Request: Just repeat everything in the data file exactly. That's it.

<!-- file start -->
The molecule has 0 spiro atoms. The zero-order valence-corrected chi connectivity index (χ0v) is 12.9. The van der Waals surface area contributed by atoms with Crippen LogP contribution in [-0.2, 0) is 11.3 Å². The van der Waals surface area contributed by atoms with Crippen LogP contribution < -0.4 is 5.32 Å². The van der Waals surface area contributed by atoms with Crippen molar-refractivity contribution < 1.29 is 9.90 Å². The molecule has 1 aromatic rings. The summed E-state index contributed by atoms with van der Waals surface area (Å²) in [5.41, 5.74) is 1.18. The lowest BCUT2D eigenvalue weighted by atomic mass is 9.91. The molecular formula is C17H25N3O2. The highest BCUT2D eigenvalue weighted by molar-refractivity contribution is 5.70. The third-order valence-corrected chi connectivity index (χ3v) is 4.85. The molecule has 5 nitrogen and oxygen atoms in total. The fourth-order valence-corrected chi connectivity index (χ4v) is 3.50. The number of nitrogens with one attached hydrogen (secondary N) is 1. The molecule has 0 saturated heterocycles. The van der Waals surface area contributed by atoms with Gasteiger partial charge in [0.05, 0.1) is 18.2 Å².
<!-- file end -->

The molecule has 0 spiro atoms. The zero-order valence-corrected chi connectivity index (χ0v) is 12.9. The van der Waals surface area contributed by atoms with Crippen LogP contribution in [-0.2, 0) is 11.3 Å². The van der Waals surface area contributed by atoms with Crippen LogP contribution < -0.4 is 5.32 Å². The van der Waals surface area contributed by atoms with Crippen molar-refractivity contribution < 1.29 is 9.90 Å². The molecule has 1 aromatic rings. The summed E-state index contributed by atoms with van der Waals surface area (Å²) in [5.41, 5.74) is 1.18. The lowest BCUT2D eigenvalue weighted by atomic mass is 9.91. The molecular formula is C17H25N3O2. The highest BCUT2D eigenvalue weighted by molar-refractivity contribution is 5.70. The third-order valence-corrected chi connectivity index (χ3v) is 4.85. The molecule has 5 nitrogen and oxygen atoms in total. The fourth-order valence-corrected chi connectivity index (χ4v) is 3.50. The number of nitrogens with one attached hydrogen (secondary N) is 1. The molecule has 0 saturated heterocycles. The van der Waals surface area contributed by atoms with Gasteiger partial charge in [0.05, 0.1) is 18.2 Å².